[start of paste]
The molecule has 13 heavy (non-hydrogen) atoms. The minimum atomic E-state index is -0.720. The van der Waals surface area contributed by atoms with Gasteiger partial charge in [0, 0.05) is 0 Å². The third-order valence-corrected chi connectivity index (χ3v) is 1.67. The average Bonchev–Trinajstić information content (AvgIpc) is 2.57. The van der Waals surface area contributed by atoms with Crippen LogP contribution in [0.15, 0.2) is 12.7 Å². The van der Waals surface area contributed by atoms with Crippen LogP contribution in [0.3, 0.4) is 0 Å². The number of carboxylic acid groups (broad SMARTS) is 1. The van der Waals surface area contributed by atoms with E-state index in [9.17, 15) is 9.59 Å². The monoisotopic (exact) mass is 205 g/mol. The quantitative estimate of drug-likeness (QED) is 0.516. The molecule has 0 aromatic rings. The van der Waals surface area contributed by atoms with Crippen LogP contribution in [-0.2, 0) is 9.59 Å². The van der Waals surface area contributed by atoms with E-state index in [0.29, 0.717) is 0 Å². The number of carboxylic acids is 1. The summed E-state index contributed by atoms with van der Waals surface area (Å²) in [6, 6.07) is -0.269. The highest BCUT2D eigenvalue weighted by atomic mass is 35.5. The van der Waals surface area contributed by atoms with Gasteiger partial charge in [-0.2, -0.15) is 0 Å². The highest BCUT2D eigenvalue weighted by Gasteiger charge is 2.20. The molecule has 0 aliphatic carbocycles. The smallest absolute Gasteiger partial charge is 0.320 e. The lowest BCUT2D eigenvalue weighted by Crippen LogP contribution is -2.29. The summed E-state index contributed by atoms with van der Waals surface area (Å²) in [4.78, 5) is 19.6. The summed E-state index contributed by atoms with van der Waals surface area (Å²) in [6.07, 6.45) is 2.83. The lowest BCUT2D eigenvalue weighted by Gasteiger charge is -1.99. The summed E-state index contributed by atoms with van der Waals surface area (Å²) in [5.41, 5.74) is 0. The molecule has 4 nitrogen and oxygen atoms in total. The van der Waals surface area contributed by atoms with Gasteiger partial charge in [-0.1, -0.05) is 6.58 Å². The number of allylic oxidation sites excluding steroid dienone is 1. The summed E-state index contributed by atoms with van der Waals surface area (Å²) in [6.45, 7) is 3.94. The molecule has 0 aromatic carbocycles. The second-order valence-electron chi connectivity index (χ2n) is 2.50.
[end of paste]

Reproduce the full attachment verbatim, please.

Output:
The molecule has 13 heavy (non-hydrogen) atoms. The minimum atomic E-state index is -0.720. The van der Waals surface area contributed by atoms with Gasteiger partial charge in [0, 0.05) is 0 Å². The third-order valence-corrected chi connectivity index (χ3v) is 1.67. The average Bonchev–Trinajstić information content (AvgIpc) is 2.57. The van der Waals surface area contributed by atoms with Crippen LogP contribution in [0.15, 0.2) is 12.7 Å². The van der Waals surface area contributed by atoms with Crippen LogP contribution in [0.3, 0.4) is 0 Å². The number of carboxylic acid groups (broad SMARTS) is 1. The van der Waals surface area contributed by atoms with E-state index in [9.17, 15) is 9.59 Å². The monoisotopic (exact) mass is 205 g/mol. The quantitative estimate of drug-likeness (QED) is 0.516. The molecule has 0 aromatic rings. The van der Waals surface area contributed by atoms with Crippen LogP contribution in [-0.2, 0) is 9.59 Å². The van der Waals surface area contributed by atoms with E-state index in [0.29, 0.717) is 0 Å². The number of carboxylic acids is 1. The summed E-state index contributed by atoms with van der Waals surface area (Å²) in [6, 6.07) is -0.269. The highest BCUT2D eigenvalue weighted by atomic mass is 35.5. The van der Waals surface area contributed by atoms with Gasteiger partial charge in [-0.2, -0.15) is 0 Å². The highest BCUT2D eigenvalue weighted by Gasteiger charge is 2.20. The molecule has 0 aliphatic carbocycles. The smallest absolute Gasteiger partial charge is 0.320 e. The lowest BCUT2D eigenvalue weighted by Crippen LogP contribution is -2.29. The summed E-state index contributed by atoms with van der Waals surface area (Å²) in [4.78, 5) is 19.6. The summed E-state index contributed by atoms with van der Waals surface area (Å²) in [6.07, 6.45) is 2.83. The lowest BCUT2D eigenvalue weighted by Gasteiger charge is -1.99. The summed E-state index contributed by atoms with van der Waals surface area (Å²) in [5.41, 5.74) is 0. The molecule has 4 nitrogen and oxygen atoms in total. The van der Waals surface area contributed by atoms with Gasteiger partial charge in [-0.1, -0.05) is 6.58 Å². The number of allylic oxidation sites excluding steroid dienone is 1. The summed E-state index contributed by atoms with van der Waals surface area (Å²) in [6.45, 7) is 3.94. The molecule has 0 aromatic carbocycles. The second-order valence-electron chi connectivity index (χ2n) is 2.50.